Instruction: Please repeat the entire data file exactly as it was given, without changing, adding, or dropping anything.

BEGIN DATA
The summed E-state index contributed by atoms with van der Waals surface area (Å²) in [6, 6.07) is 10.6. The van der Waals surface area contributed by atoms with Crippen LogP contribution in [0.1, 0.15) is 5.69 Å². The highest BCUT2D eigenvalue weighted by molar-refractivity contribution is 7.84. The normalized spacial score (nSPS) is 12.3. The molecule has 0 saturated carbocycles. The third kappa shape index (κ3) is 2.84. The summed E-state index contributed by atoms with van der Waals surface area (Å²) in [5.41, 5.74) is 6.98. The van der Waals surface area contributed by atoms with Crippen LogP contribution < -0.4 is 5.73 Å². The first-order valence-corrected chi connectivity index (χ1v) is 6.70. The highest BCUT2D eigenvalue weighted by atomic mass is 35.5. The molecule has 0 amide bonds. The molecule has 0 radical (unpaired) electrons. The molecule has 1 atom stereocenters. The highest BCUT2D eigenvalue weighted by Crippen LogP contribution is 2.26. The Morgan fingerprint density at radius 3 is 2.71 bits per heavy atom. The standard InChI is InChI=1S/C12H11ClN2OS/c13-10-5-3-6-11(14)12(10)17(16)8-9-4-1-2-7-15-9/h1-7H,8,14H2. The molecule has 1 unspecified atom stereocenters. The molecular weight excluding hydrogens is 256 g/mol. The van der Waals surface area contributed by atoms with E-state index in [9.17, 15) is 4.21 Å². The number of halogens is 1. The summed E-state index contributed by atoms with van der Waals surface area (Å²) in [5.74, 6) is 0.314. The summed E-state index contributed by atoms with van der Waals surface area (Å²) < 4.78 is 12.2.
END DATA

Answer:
The summed E-state index contributed by atoms with van der Waals surface area (Å²) in [6, 6.07) is 10.6. The van der Waals surface area contributed by atoms with Crippen LogP contribution in [0.1, 0.15) is 5.69 Å². The highest BCUT2D eigenvalue weighted by molar-refractivity contribution is 7.84. The normalized spacial score (nSPS) is 12.3. The molecule has 0 saturated carbocycles. The third kappa shape index (κ3) is 2.84. The summed E-state index contributed by atoms with van der Waals surface area (Å²) in [5.41, 5.74) is 6.98. The van der Waals surface area contributed by atoms with Crippen LogP contribution < -0.4 is 5.73 Å². The first-order valence-corrected chi connectivity index (χ1v) is 6.70. The highest BCUT2D eigenvalue weighted by atomic mass is 35.5. The molecule has 0 amide bonds. The molecule has 0 radical (unpaired) electrons. The molecule has 1 atom stereocenters. The highest BCUT2D eigenvalue weighted by Crippen LogP contribution is 2.26. The Morgan fingerprint density at radius 3 is 2.71 bits per heavy atom. The standard InChI is InChI=1S/C12H11ClN2OS/c13-10-5-3-6-11(14)12(10)17(16)8-9-4-1-2-7-15-9/h1-7H,8,14H2. The molecule has 1 unspecified atom stereocenters. The molecular weight excluding hydrogens is 256 g/mol. The van der Waals surface area contributed by atoms with E-state index in [9.17, 15) is 4.21 Å². The number of halogens is 1. The summed E-state index contributed by atoms with van der Waals surface area (Å²) in [5.74, 6) is 0.314. The summed E-state index contributed by atoms with van der Waals surface area (Å²) < 4.78 is 12.2.